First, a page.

While we’re discussing Victor Moscoso, it’s convenient to draw attention to a slight mystery connecting his poster art and the great album cover designer, Barney Bubbles. The poster above was one of a number that Moscoso made incorporating Victorian or Edwardian photographs, and two at least of these use antique erotica as their central image.

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Space Ritual interior, design by Barney Bubbles (1973).

This particular photo always stands out for me. The woman is familiar to anyone who’s seen the interior of the fold-out sleeve Barney Bubbles created for Hawkwind’s Space Ritual album in 1973. Barney spent some time in San Francisco in the late Sixties and was undoubtedly familiar with Moscoso’s work, as he was with all the great designs coming from the West Coast at that time. What surprises me is that he should have somehow found the same image to use as Moscoso did. Was there a popular book of Edwardian erotica which everyone was familiar with? Did he ask Moscoso where he’d found the photo? Did he find it by chance? Barney Bubbles experts don’t know the answer (I’ve asked) and the question is in any case a rather trivial one. But I’m still curious… As early porn photos go it’s a particularly fine one and I’d like to know whether there are more like it and where it came from. Needless to say, if anyone knows more about this, please leave a comment.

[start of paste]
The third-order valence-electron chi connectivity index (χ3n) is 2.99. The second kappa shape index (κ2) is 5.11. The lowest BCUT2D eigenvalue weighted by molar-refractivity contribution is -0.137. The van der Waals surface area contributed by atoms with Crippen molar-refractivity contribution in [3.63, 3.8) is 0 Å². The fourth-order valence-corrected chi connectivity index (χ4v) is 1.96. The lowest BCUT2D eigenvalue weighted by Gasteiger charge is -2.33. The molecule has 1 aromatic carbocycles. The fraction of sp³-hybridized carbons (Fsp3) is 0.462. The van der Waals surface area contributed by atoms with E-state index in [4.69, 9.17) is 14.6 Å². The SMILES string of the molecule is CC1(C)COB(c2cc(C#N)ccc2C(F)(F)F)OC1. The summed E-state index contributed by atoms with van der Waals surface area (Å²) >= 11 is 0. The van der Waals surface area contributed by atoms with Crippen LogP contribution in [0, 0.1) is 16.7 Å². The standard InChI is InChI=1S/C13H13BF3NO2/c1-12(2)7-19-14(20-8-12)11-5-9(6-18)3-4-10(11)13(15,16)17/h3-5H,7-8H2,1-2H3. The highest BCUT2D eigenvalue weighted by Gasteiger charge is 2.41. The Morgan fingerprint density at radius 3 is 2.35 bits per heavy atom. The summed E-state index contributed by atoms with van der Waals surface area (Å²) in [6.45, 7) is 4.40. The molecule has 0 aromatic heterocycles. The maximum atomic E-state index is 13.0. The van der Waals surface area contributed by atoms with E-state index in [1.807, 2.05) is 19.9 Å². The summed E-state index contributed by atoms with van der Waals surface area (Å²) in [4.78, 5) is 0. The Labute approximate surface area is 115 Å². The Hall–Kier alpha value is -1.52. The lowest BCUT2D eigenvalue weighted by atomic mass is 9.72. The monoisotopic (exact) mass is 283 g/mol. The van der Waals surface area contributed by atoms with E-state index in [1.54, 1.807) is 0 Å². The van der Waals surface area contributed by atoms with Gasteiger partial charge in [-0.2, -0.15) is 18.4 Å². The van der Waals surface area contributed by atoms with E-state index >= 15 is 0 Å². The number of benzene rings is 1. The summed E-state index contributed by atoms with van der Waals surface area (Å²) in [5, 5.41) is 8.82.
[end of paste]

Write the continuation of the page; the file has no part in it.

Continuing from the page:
Previously on { feuilleton }
Design as virus 9: Mondrian fashions
Design as virus 8: Keep Calm and Carry On
Design as virus 7: eyes and triangles
Design as virus 6: Cassandre
Design as virus 5: Gideon Glaser
Design as virus 4: Metamorphoses
Design as virus 3: the sincerest form of flattery
Design as virus 2: album covers
Design as virus 1: Victorian borders

Family Dog postcards

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top: William Henry (1967); Victor Moscoso (1967).
bottom: Victor Moscoso (1967); Kelley/Mouse (1967).

Marvellous. Oldhandbills.com has a lot of this stuff, loads of designs I’ve never seen before. Via Arthur.

Elsewhere on { feuilleton }
The illustrators archive

Previously on { feuilleton }
The poster art of Marian Zazeela